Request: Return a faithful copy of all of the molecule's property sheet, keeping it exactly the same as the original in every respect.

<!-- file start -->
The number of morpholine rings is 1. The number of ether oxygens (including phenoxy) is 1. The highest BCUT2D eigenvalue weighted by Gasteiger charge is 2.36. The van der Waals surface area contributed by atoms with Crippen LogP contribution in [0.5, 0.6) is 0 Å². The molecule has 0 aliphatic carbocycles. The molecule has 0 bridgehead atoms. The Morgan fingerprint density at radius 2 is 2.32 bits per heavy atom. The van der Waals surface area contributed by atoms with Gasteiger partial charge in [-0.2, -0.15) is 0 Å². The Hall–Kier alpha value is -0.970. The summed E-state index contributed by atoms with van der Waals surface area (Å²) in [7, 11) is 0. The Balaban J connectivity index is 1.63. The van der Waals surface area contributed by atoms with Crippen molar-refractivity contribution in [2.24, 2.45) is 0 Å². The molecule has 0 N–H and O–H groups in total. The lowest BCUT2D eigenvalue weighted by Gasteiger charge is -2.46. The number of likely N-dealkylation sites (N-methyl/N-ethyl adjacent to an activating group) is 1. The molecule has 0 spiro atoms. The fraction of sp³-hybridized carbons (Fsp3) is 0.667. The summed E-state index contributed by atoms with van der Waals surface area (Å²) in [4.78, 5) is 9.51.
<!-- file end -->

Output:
The number of morpholine rings is 1. The number of ether oxygens (including phenoxy) is 1. The highest BCUT2D eigenvalue weighted by Gasteiger charge is 2.36. The van der Waals surface area contributed by atoms with Crippen LogP contribution in [0.5, 0.6) is 0 Å². The molecule has 0 aliphatic carbocycles. The molecule has 0 bridgehead atoms. The Morgan fingerprint density at radius 2 is 2.32 bits per heavy atom. The van der Waals surface area contributed by atoms with Gasteiger partial charge in [-0.2, -0.15) is 0 Å². The Hall–Kier alpha value is -0.970. The summed E-state index contributed by atoms with van der Waals surface area (Å²) in [7, 11) is 0. The Balaban J connectivity index is 1.63. The van der Waals surface area contributed by atoms with Crippen molar-refractivity contribution in [2.24, 2.45) is 0 Å². The molecule has 0 N–H and O–H groups in total. The lowest BCUT2D eigenvalue weighted by Gasteiger charge is -2.46. The number of likely N-dealkylation sites (N-methyl/N-ethyl adjacent to an activating group) is 1. The molecule has 0 spiro atoms. The fraction of sp³-hybridized carbons (Fsp3) is 0.667. The summed E-state index contributed by atoms with van der Waals surface area (Å²) in [4.78, 5) is 9.51.